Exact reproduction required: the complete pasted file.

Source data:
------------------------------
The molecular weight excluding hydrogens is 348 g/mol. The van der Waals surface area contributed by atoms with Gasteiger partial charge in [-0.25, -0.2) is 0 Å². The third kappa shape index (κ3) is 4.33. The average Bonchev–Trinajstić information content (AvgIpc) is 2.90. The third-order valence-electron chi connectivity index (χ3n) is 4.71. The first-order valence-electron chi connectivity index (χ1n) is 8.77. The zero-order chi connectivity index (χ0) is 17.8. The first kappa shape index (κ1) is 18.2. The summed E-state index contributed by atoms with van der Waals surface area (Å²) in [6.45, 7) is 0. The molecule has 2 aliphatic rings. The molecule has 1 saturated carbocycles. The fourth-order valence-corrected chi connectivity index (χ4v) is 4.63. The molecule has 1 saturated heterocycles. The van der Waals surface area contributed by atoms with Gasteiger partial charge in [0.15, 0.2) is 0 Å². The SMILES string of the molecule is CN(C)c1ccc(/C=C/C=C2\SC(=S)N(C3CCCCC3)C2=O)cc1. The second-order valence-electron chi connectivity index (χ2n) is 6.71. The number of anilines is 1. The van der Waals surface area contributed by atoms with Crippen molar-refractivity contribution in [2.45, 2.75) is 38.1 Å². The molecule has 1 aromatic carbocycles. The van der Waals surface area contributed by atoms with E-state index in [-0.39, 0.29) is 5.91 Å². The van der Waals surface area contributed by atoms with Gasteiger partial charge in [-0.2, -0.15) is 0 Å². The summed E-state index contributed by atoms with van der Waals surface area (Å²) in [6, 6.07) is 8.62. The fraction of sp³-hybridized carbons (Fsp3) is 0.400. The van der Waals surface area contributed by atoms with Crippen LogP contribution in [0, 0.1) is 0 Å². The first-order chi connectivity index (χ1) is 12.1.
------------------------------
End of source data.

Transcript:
The molecular weight excluding hydrogens is 348 g/mol. The van der Waals surface area contributed by atoms with Gasteiger partial charge in [-0.25, -0.2) is 0 Å². The third kappa shape index (κ3) is 4.33. The average Bonchev–Trinajstić information content (AvgIpc) is 2.90. The third-order valence-electron chi connectivity index (χ3n) is 4.71. The first-order valence-electron chi connectivity index (χ1n) is 8.77. The zero-order chi connectivity index (χ0) is 17.8. The first kappa shape index (κ1) is 18.2. The summed E-state index contributed by atoms with van der Waals surface area (Å²) in [6.45, 7) is 0. The molecule has 2 aliphatic rings. The molecule has 1 saturated carbocycles. The fourth-order valence-corrected chi connectivity index (χ4v) is 4.63. The molecule has 1 saturated heterocycles. The van der Waals surface area contributed by atoms with Gasteiger partial charge in [0.15, 0.2) is 0 Å². The SMILES string of the molecule is CN(C)c1ccc(/C=C/C=C2\SC(=S)N(C3CCCCC3)C2=O)cc1. The second-order valence-electron chi connectivity index (χ2n) is 6.71. The number of anilines is 1. The van der Waals surface area contributed by atoms with Crippen molar-refractivity contribution in [2.45, 2.75) is 38.1 Å². The molecule has 1 aromatic carbocycles. The van der Waals surface area contributed by atoms with E-state index in [-0.39, 0.29) is 5.91 Å². The van der Waals surface area contributed by atoms with Gasteiger partial charge in [-0.2, -0.15) is 0 Å². The summed E-state index contributed by atoms with van der Waals surface area (Å²) in [6, 6.07) is 8.62. The fraction of sp³-hybridized carbons (Fsp3) is 0.400. The van der Waals surface area contributed by atoms with Crippen LogP contribution in [0, 0.1) is 0 Å². The first-order chi connectivity index (χ1) is 12.1.